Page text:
Vigilante Hindu organizations, including one founded by the current Chief Minister of Uttar Pradesh, use a network of spies to prevent interfaith marriages.
by Massimo Introvigne
Earlier this month, Bitter Winter reported on a new law in the Indian State of Uttar Pradesh, aimed at making it more difficult for Muslim or Christian men to marry Hindu women. The law is the brainchild of the Chief Minister of Uttar Pradesh, a controversial Hindu holy man called Yogi Adityanath.
In 2002, Adityanath founded an organization known as Hindu Yuva Vahini (HYV), a Hindu nationalist group often involved in communal violence. HYV is very much part of the crusade against interfaith marriages. They are often brought to the attention of the courts by the parents of the Hindu girl, unhappy with her marriage to a non-Hindu. But what if the parents agree with their daughter’s choice?
It is here that HYV, and other nationalist organizations such as Bajrang Dal and Hindu Swabhiman, enter the picture. They maintain a network of spies that includes landlords, real estate agents, temple managers, court clerks, and lawyers.
Real estate agents and landlords can easily spot a “suspicious” couple looking for a home, and report it to the Hindu nationalist groups. Sometimes, interfaith marriages take place in Hindu temples—where there are temple managers acting as informants of HYV and similar organizations.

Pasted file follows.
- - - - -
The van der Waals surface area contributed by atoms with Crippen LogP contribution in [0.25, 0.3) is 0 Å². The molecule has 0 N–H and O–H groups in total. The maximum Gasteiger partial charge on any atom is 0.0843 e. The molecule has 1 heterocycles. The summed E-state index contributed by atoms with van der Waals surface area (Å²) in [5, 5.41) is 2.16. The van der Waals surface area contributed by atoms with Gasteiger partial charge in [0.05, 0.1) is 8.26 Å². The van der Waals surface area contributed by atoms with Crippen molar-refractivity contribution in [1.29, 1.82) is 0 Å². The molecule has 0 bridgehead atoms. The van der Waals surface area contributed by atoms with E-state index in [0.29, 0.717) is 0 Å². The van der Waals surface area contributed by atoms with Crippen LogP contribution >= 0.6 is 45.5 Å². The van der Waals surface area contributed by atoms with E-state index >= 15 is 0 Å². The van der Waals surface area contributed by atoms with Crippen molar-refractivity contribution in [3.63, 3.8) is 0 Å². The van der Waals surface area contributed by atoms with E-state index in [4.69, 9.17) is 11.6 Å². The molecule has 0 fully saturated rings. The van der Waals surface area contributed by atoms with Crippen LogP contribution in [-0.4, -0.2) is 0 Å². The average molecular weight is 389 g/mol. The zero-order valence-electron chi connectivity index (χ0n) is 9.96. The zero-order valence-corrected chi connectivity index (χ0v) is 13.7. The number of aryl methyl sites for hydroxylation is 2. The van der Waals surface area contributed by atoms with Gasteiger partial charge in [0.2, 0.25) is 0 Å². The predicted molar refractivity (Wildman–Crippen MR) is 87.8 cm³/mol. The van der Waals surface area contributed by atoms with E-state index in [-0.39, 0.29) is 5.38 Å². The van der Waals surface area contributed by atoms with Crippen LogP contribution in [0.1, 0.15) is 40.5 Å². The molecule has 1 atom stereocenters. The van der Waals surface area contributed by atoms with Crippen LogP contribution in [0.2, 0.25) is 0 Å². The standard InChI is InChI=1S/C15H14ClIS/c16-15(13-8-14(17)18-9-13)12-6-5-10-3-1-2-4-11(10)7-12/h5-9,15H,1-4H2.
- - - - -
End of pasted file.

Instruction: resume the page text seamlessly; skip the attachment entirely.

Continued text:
In Uttar Pradesh, the new law has made things easier for the extremists. Interfaith marriages should be announced two months in advance through a notice filed with a court of law. There, court clerks are often part of the Hindu nationalist networks of informants.
Worse enough, these notices are filed through lawyers, who sometimes inform the radical Hindu nationalist groups. But lawyers can also be themselves members of the extremist organizations. Last week, Indian media reported about one Sonu Malik, a 24-year-old Muslim who went to the court in Aligarh, Uttar Pradesh, with his Hindu fiancée to file a notice of intended marriage. He found a lawyer who, when he understood what the couple wanted from him, called some like-minded colleagues, and beat Sonu up. The court charged the lawyers for rioting and violence. But it also charged Sonu for violating the provisions of the law against interfaith marriage, and allegedly “kidnapping” his 21-year-old wife-to-be.
Clearly, laws such as the so-called Uttar Prohibition of Unlawful Conversion of Religion Ordinance 2020 fuel rather than control sectarian law, and encourage radical Hindu nationalist groups to take the law in their own hands.